What joy it is to spend time with Dante! For over seven hundred years, Dante’s poetry has moved the hearts and minds of Christian people. Even those of us who have to read his poetry in translation, find it rich in image and meaning. As a classicist, I have always taken great delight in the ancient Greeks and Romans, especially Homer and Virgil, but there is something especially sublime about Dante, and that sublimity comes to light particularly in a look at Dante’s cosmos.
In Dante’s cosmos, nothing is outside the sphere of the Divine Love, the Divine Wisdom or the Divine Power. Dante invites us to imagine a Ptolemaic universe, with the fallen gravity-ridden silent planet of Earth surrounded by the singing angelic spheres, moved by their love for God, with God Himself and His Heaven encompassing, embracing, and comprehending all the rest.
Nothing is left out of this cosmic view; nothing good is lost. In his final poem, The Divine Comedy, Dante gathers up the goodness and truth and beauty of the past and the present – sacred and mundane, literary and historical, Christian and pagan, classical and medieval – and sings his great song of redemption. In every one of the one hundred cantos, there are Old and New Testament references, allusions to ancient classical stories and myths, and references to the history of ancient and medieval Italy.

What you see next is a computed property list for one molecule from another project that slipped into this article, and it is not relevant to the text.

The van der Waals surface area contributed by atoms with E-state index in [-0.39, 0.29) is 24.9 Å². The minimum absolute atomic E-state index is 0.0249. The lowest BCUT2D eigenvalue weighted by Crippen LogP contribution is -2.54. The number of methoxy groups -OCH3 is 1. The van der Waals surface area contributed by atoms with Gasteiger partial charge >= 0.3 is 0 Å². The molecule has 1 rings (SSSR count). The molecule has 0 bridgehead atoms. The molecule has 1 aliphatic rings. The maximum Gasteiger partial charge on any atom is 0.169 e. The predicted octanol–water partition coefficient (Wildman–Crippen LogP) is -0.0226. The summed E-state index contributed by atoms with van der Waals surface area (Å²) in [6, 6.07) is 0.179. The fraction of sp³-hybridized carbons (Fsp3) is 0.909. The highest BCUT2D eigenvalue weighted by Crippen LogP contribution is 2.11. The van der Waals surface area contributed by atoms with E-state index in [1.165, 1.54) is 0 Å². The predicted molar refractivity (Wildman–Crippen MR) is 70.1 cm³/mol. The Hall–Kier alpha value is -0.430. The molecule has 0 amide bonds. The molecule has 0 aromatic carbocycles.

Using principles drawn from classical philosophy and Christian theology, Dante reveals to his readers God’s providential work throughout the history of the world from the time of creation. “Thine, O Lord, is the greatness, and the power, and the glory, and the victory, and the majesty: for all that is in the heaven and in the earth is thine; thine is the kingdom, O Lord, and thou art exalted as head above all.” (1 Chronicles 29:11)
Dante structures his poem like a Gothic cathedral or a polyphonic motet: as an imitation of the Trinity – three and yet one. One poem in three canticles; 33 cantos in each canticle plus the introductory first canticle giving us a perfect 100. Dante invented the terza rima – an interweaving rhyme scheme, based on tercets (three-line stanzas) in which the rhyme from one tercet is woven into the next (aba, bcb, cdc, ded) – distinct, yet connected, always moving forward – and finally completed with a single line at the end of each canto.
In the Purgatorio and the Paradiso, our eyes are continually being drawn heavenward, toward the stars and our ultimate celestial destiny. God is the true end of all things, everywhere and always. An extraordinary thing occurs when the Christian pilgrim, sanctified by Divine Grace, enters that heavenly sphere, God’s own Empyrean. The perspective shifts, and God now is seen as the light-filled center of all things, the One on whom everything else is focused, drawing all to Himself. So God is both the Circumference and the Centre. God is the Love that binds all in all, and also the Beloved of all He has made.